We need to trust our guts more – in business, in life and in particular in sales where we’re prone to acting against our intuition. Your intuition will tell you very quickly whether an opportunity will convert into a great client, or a nightmare one, so make sure you are listening to what it’s trying to tell you
Iwas having dinner with a husband and wife ownership team of a small firm I’d spent the day working with when one of them asked my opinion of a key employee. I thought back to my interaction with this person at the beginning of the day and offered my honest assessment. “I think she’s not committed to the firm or her role. She doesn’t respect you. She’s killing time waiting for a job she really wants. She has a sense of entitlement and aloofness that’s bad for morale and you should probably let her go.”
“Oh, my God!” came the reply. “What did she say to you!?” I thought again about the details and shared verbatim the entirety of our exchange. “She said ‘Good morning.’”
Sometimes you just know, you know right away and the more you think about it the less you start to know. Of course I was right in my assessment of this woman or I wouldn’t share the story with you. My client mentioned to me less than two weeks later that they had to let her go for poor behaviour stemming from her attitude. What I discerned in seconds in a chance meeting over a coffee pot, my clients had to have already known, but they were waiting for more data and increasing their uncertainty as more information came in.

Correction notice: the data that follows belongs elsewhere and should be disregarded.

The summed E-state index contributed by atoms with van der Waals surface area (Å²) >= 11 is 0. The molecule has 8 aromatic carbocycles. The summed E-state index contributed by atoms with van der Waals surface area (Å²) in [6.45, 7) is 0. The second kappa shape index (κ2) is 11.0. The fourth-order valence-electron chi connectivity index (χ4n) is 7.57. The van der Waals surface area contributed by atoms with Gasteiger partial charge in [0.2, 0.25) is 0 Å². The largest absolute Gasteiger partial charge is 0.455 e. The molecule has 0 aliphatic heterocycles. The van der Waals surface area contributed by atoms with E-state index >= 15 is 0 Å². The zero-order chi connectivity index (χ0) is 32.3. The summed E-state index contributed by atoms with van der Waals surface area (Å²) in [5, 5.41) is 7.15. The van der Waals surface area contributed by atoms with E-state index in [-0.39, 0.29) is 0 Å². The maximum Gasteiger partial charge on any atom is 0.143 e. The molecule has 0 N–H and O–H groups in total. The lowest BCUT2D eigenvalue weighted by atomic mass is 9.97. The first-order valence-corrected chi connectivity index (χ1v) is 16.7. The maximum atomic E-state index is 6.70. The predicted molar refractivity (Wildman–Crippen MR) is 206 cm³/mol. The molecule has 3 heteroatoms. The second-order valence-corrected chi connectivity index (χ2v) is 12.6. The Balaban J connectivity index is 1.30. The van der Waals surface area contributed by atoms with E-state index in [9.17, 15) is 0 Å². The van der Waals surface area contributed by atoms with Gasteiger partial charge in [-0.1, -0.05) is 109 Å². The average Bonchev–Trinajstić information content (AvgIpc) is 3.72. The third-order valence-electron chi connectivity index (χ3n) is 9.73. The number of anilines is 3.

We need to trust our guts more – in business, in life and in particular in sales where we’re prone to acting against our intuition for long periods of time, all the while knowing that this story ends with the client hiring someone else or not having the budget or the authority or just being The Client From Hell. In hindsight, the evidence was always there. We saw or felt it early and we chose to ignore the signs to our detriment.
Your Intuition Can Be Sharpened
At the beginning of this year I adopted a resolution to trust, and to work to improve, my intuition. Less than three months in it’s so clear to me how right our intuitions usually are and how with just a little practice we can sharpen them by simply trusting them. It’s eerily powerful.